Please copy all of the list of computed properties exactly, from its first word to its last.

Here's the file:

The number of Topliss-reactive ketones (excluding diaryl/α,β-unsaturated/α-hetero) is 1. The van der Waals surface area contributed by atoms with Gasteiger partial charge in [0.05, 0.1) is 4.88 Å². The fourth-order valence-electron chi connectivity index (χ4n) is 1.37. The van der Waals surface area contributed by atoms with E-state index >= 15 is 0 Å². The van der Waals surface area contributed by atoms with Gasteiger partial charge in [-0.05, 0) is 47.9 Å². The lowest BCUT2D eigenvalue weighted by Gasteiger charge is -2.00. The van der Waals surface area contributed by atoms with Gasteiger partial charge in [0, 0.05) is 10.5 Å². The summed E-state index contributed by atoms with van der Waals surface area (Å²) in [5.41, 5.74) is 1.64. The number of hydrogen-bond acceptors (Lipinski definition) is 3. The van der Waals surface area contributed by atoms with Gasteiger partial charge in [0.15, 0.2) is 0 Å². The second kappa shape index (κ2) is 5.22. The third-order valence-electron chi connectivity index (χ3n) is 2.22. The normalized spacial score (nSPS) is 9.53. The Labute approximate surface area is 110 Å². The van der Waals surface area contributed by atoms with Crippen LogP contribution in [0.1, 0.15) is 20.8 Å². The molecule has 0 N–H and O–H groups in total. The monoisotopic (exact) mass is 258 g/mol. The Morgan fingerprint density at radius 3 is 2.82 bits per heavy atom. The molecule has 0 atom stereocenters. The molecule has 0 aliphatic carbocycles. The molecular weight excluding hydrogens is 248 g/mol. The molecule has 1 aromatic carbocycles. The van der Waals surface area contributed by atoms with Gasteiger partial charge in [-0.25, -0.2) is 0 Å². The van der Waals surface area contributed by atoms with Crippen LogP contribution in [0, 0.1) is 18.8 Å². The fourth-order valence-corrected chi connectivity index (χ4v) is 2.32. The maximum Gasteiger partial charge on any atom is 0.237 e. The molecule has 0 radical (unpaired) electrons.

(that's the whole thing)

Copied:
The number of Topliss-reactive ketones (excluding diaryl/α,β-unsaturated/α-hetero) is 1. The van der Waals surface area contributed by atoms with Gasteiger partial charge in [0.05, 0.1) is 4.88 Å². The fourth-order valence-electron chi connectivity index (χ4n) is 1.37. The van der Waals surface area contributed by atoms with E-state index >= 15 is 0 Å². The van der Waals surface area contributed by atoms with Gasteiger partial charge in [-0.05, 0) is 47.9 Å². The lowest BCUT2D eigenvalue weighted by Gasteiger charge is -2.00. The van der Waals surface area contributed by atoms with Gasteiger partial charge in [0, 0.05) is 10.5 Å². The summed E-state index contributed by atoms with van der Waals surface area (Å²) in [5.41, 5.74) is 1.64. The number of hydrogen-bond acceptors (Lipinski definition) is 3. The van der Waals surface area contributed by atoms with Gasteiger partial charge in [0.15, 0.2) is 0 Å². The second kappa shape index (κ2) is 5.22. The third-order valence-electron chi connectivity index (χ3n) is 2.22. The normalized spacial score (nSPS) is 9.53. The Labute approximate surface area is 110 Å². The van der Waals surface area contributed by atoms with Crippen LogP contribution in [0.1, 0.15) is 20.8 Å². The molecule has 0 N–H and O–H groups in total. The monoisotopic (exact) mass is 258 g/mol. The Morgan fingerprint density at radius 3 is 2.82 bits per heavy atom. The molecule has 0 atom stereocenters. The molecule has 0 aliphatic carbocycles. The molecular weight excluding hydrogens is 248 g/mol. The molecule has 1 aromatic carbocycles. The van der Waals surface area contributed by atoms with Gasteiger partial charge in [-0.25, -0.2) is 0 Å². The van der Waals surface area contributed by atoms with Crippen LogP contribution in [0, 0.1) is 18.8 Å². The fourth-order valence-corrected chi connectivity index (χ4v) is 2.32. The maximum Gasteiger partial charge on any atom is 0.237 e. The molecule has 0 radical (unpaired) electrons.